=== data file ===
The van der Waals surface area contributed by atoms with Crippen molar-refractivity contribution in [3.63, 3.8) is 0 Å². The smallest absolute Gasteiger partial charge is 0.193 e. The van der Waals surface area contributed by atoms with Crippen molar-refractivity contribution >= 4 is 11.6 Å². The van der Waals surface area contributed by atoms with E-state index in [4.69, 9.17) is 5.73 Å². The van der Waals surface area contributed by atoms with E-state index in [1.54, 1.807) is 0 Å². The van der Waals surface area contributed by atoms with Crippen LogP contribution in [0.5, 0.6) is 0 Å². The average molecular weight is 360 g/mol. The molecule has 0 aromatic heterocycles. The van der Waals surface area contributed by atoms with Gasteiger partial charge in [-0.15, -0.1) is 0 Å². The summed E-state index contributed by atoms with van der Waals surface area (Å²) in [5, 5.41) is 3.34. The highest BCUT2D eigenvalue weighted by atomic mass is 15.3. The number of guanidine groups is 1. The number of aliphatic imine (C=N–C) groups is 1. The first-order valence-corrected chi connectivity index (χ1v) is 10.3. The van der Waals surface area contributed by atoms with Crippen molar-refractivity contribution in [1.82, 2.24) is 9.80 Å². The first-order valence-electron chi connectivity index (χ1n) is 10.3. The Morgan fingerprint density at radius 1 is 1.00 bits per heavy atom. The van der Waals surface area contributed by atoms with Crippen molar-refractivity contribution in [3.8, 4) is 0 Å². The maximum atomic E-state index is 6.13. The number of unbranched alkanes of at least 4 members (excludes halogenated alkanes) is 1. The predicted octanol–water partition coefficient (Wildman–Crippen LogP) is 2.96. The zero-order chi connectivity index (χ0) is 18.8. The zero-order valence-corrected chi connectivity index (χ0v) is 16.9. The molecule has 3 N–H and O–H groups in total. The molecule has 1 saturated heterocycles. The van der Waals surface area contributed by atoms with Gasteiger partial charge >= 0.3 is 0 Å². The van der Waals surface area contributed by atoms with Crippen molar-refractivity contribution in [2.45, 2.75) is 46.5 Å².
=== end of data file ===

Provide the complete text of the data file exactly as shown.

The van der Waals surface area contributed by atoms with Crippen molar-refractivity contribution in [3.63, 3.8) is 0 Å². The smallest absolute Gasteiger partial charge is 0.193 e. The van der Waals surface area contributed by atoms with Crippen molar-refractivity contribution >= 4 is 11.6 Å². The van der Waals surface area contributed by atoms with E-state index in [4.69, 9.17) is 5.73 Å². The van der Waals surface area contributed by atoms with E-state index in [1.54, 1.807) is 0 Å². The van der Waals surface area contributed by atoms with Crippen LogP contribution in [0.5, 0.6) is 0 Å². The average molecular weight is 360 g/mol. The molecule has 0 aromatic heterocycles. The van der Waals surface area contributed by atoms with Gasteiger partial charge in [-0.15, -0.1) is 0 Å². The summed E-state index contributed by atoms with van der Waals surface area (Å²) in [5, 5.41) is 3.34. The highest BCUT2D eigenvalue weighted by atomic mass is 15.3. The number of guanidine groups is 1. The number of aliphatic imine (C=N–C) groups is 1. The first-order valence-corrected chi connectivity index (χ1v) is 10.3. The van der Waals surface area contributed by atoms with Crippen molar-refractivity contribution in [1.82, 2.24) is 9.80 Å². The first-order valence-electron chi connectivity index (χ1n) is 10.3. The Morgan fingerprint density at radius 1 is 1.00 bits per heavy atom. The van der Waals surface area contributed by atoms with Crippen molar-refractivity contribution in [3.8, 4) is 0 Å². The maximum atomic E-state index is 6.13. The number of unbranched alkanes of at least 4 members (excludes halogenated alkanes) is 1. The predicted octanol–water partition coefficient (Wildman–Crippen LogP) is 2.96. The zero-order chi connectivity index (χ0) is 18.8. The zero-order valence-corrected chi connectivity index (χ0v) is 16.9. The molecule has 3 N–H and O–H groups in total. The molecule has 1 saturated heterocycles. The van der Waals surface area contributed by atoms with Gasteiger partial charge >= 0.3 is 0 Å². The van der Waals surface area contributed by atoms with Crippen molar-refractivity contribution in [2.45, 2.75) is 46.5 Å².